There is a neglect of the aspect of democracy where individuals differ about economic structures and possible laws that each group would like to prevail. The open nature of this regime makes it difficult for a consensus to come into place. Over time, disagreements may paralyze this form of governance from taking action. It requires a certain level of commitment to reach collective agreements, a principle that is seriously wanting in most states that have taken up this form of governance.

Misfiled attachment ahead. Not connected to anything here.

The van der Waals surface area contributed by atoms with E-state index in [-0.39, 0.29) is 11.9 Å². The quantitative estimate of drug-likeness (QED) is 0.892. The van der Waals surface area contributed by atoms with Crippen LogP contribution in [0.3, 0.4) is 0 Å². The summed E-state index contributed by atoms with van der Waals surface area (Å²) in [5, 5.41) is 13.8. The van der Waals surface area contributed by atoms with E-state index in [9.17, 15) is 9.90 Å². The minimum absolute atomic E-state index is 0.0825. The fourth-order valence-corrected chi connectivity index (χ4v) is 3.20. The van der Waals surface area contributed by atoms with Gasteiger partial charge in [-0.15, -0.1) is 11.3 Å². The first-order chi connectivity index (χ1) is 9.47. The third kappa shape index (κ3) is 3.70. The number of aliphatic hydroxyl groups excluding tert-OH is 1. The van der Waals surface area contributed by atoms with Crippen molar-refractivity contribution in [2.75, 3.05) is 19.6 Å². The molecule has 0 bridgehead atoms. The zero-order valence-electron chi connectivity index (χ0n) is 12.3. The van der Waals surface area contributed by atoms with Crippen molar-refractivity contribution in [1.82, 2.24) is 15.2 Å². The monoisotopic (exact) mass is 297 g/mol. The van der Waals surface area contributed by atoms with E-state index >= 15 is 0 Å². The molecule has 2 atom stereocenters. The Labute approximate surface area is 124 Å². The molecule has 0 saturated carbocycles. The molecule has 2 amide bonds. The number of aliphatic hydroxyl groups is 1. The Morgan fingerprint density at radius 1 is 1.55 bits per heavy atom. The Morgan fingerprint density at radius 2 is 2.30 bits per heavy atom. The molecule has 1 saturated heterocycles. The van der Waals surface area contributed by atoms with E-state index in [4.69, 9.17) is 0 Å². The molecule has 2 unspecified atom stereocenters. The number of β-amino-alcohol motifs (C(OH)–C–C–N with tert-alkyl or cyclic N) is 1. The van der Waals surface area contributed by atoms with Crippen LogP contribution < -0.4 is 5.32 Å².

TR Jain in his book Economic Concepts and Methods views Capitalism as a state situation, where the economic system in a state is privately owned and operated for profit. The government has no control whatsoever over the markets and property (TR Jain). Income in a capitalist state is split between the business owners and their workers, the profit being sent to the owners. There is not much democracy per se, as most of the wealth belongs to private investors thus the owners get to make most of the major decisions. They possess the right to control property, determining how it is used and who uses it. They also have total rights over the revenue generated by the property. Capitalism aims at wealth accumulation but only in the hands of a few. It gives equal opportunities to all individuals depending on their diligence and hard work to the state to be wealthy and a chance to growth. It is individualistic, that is, the individual is the center of capitalist endeavor. The society is full of individuals who seek to fulfill their own interests, and that, in democratic sense, persons in pursuit of their own interests, guarantee the interests of the society as a whole. As the individual accumulates wealth, the state exhibits a steady growth economically thus eventually proves to benefit all.